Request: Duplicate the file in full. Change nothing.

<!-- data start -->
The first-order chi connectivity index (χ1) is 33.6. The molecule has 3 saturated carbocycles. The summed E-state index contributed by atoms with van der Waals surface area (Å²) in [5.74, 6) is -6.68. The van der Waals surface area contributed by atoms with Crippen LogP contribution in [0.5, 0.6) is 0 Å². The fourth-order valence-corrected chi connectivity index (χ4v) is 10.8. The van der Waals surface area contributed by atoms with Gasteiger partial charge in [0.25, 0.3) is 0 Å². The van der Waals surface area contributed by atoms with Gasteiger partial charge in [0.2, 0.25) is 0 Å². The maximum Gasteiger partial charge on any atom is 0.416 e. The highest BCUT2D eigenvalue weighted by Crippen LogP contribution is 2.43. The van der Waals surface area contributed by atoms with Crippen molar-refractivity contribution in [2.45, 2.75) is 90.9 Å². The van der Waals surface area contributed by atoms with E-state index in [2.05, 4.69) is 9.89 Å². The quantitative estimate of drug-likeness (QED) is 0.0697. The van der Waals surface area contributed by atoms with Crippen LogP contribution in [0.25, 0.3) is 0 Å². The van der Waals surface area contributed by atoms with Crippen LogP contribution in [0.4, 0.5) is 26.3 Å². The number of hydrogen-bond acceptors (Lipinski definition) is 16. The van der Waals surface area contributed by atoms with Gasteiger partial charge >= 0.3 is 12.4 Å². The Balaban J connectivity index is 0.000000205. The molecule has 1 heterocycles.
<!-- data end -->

The first-order chi connectivity index (χ1) is 33.6. The molecule has 3 saturated carbocycles. The summed E-state index contributed by atoms with van der Waals surface area (Å²) in [5.74, 6) is -6.68. The van der Waals surface area contributed by atoms with Crippen LogP contribution in [0.5, 0.6) is 0 Å². The fourth-order valence-corrected chi connectivity index (χ4v) is 10.8. The van der Waals surface area contributed by atoms with Gasteiger partial charge in [0.25, 0.3) is 0 Å². The van der Waals surface area contributed by atoms with Gasteiger partial charge in [0.2, 0.25) is 0 Å². The maximum Gasteiger partial charge on any atom is 0.416 e. The highest BCUT2D eigenvalue weighted by Crippen LogP contribution is 2.43. The van der Waals surface area contributed by atoms with Crippen molar-refractivity contribution in [2.45, 2.75) is 90.9 Å². The van der Waals surface area contributed by atoms with E-state index in [2.05, 4.69) is 9.89 Å². The quantitative estimate of drug-likeness (QED) is 0.0697. The van der Waals surface area contributed by atoms with Crippen LogP contribution in [0.25, 0.3) is 0 Å². The van der Waals surface area contributed by atoms with Crippen LogP contribution in [0.4, 0.5) is 26.3 Å². The number of hydrogen-bond acceptors (Lipinski definition) is 16. The van der Waals surface area contributed by atoms with Gasteiger partial charge >= 0.3 is 12.4 Å². The Balaban J connectivity index is 0.000000205. The molecule has 1 heterocycles.